“Oh that Shaker Heights…,” I’d say, reclining on a neutral sofa with clean lines. “It was such a charming place to live when we were first married….”
By Jennifer Kuhel
“Where do you see yourself in five years?”
I’d been asked the question so much by the time I was in my early 20s that I thought about it as often as I wondered what I would eat for breakfast.
So naturally, when my husband Tony and I moved into our first apartment on Kemper Road in May 2000, I already knew my answer: Not Shaker.
At the time, I was 25 and I had Big City Dreams. Sure, the Rapid was great because Tony and I could both catch the train downtown to work. And yes, our rent was affordable. And Shaker was awfully scenic and runner-friendly. And we’d made some good friends. Still, it wasn’t, nor would it ever be, the Chicago or San Francisco or Washington, D.C., of my dreams. Alas, Shaker was where we’d pay our dues as our adult lives began.
I clung to a vision of my five-years-into-the-future self who would reminisce inside a chicly decorated Chicago brownstone. “Oh that Shaker Heights…,” I’d say, reclining on a neutral sofa with clean lines. “It was such a charming place to live when we were first married….”
Charming, indeed. A scant six months into life in our apartment, we started shopping for homes. Here. My running habit was responsible, in part, for this remarkable departure from my vision.
“ . . . the longer I lived in Shaker, the more attached I became to the idea of being rooted in a place that felt good, rather than one that merely sounded good.”
I’d spent my first winter here training for a marathon, running on Shaker’s plowed streets and sidewalks, and getting an up-close look at the neighborhoods. I ran east from our apartment down Fairhill toward the lakes and the Nature Center, then south on busy Lee Road before turning east onto the quiet streets of Fernway. I took midweek long runs after work through December’s darkness and found myself peering into backlit, shades-open dining rooms where young families ended the day with dinner together.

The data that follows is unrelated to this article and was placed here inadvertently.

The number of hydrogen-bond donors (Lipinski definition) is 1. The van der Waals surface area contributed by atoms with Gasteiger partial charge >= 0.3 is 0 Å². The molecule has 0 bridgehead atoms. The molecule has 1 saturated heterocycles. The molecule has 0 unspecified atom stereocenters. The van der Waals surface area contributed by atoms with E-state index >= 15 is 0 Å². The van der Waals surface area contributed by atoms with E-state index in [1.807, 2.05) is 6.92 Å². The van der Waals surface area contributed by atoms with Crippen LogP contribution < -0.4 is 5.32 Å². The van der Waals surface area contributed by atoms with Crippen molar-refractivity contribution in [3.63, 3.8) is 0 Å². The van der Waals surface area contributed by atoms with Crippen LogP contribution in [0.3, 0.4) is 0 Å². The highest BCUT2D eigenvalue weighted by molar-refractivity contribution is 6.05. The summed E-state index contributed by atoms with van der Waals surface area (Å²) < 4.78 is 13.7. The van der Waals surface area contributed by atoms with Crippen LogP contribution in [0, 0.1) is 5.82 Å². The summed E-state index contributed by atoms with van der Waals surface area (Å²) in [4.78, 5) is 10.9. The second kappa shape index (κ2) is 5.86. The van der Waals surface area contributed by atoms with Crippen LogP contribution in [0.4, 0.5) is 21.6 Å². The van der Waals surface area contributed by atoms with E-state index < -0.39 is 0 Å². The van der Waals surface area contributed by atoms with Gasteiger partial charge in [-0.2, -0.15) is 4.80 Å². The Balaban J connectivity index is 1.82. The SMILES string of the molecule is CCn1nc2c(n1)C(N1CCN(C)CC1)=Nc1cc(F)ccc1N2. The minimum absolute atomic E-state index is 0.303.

Maybe I was drawn to the diversity that was so absent from my hometown in suburban Cincinnati. Maybe I’d fallen under the spell of heroic leafless trees enduring the winter snow. Or maybe it was because the longer I lived in Shaker, the more attached I became to the idea of being rooted in a place that felt good, rather than one that merely sounded good.
So in spring 2001, Tony and I put an offer on a Fernway house near the Rapid. The sellers accepted and a new five-year vision was in the works. Only this time, I (naively) saw easily managed home improvement projects, well-behaved children sleeping soundly in the bedrooms, and joy-filled dinners with friends below the dining room’s crystal chandelier.
But the title hadn’t even transferred when the viability of my updated plan was threatened. During the final walk-through of the house with the sellers, the wife shared that the dining room chandelier had always moved with them. I asked why she was leaving it behind this time and she gave me a sideways glance. “Because I’m THROUGH with charming,” she huffed.
Our down payment was queued for distribution and I wondered whether I was wrong to defer my original five-year dream. Ill-timed comments aside, we moved in. Yes, the house left our bank account a little lean at times, but it also took very good care of us. So did the neighborhood. I loved that everything – from the ding-ding of the train as it passed over Avalon Road to our peace-loving kindly neighbor to the floats of local kids pitching candy during the Memorial Day Parade – gave me a sense of community and connectedness.
That feeling grew stronger when each of our three daughters was born and I became increasingly aware that, yes, we were firmly rooted in Shaker. Today, we’re still here and at 41, I can’t imagine living anywhere else, nor do I want to. Besides, I stopped considering where I saw myself five years into the future long ago. Now I just wonder where our girls’ lives will take them. Sure, I understand the short term plans of their young adult lives may not include Shaker, but that’s fine with me.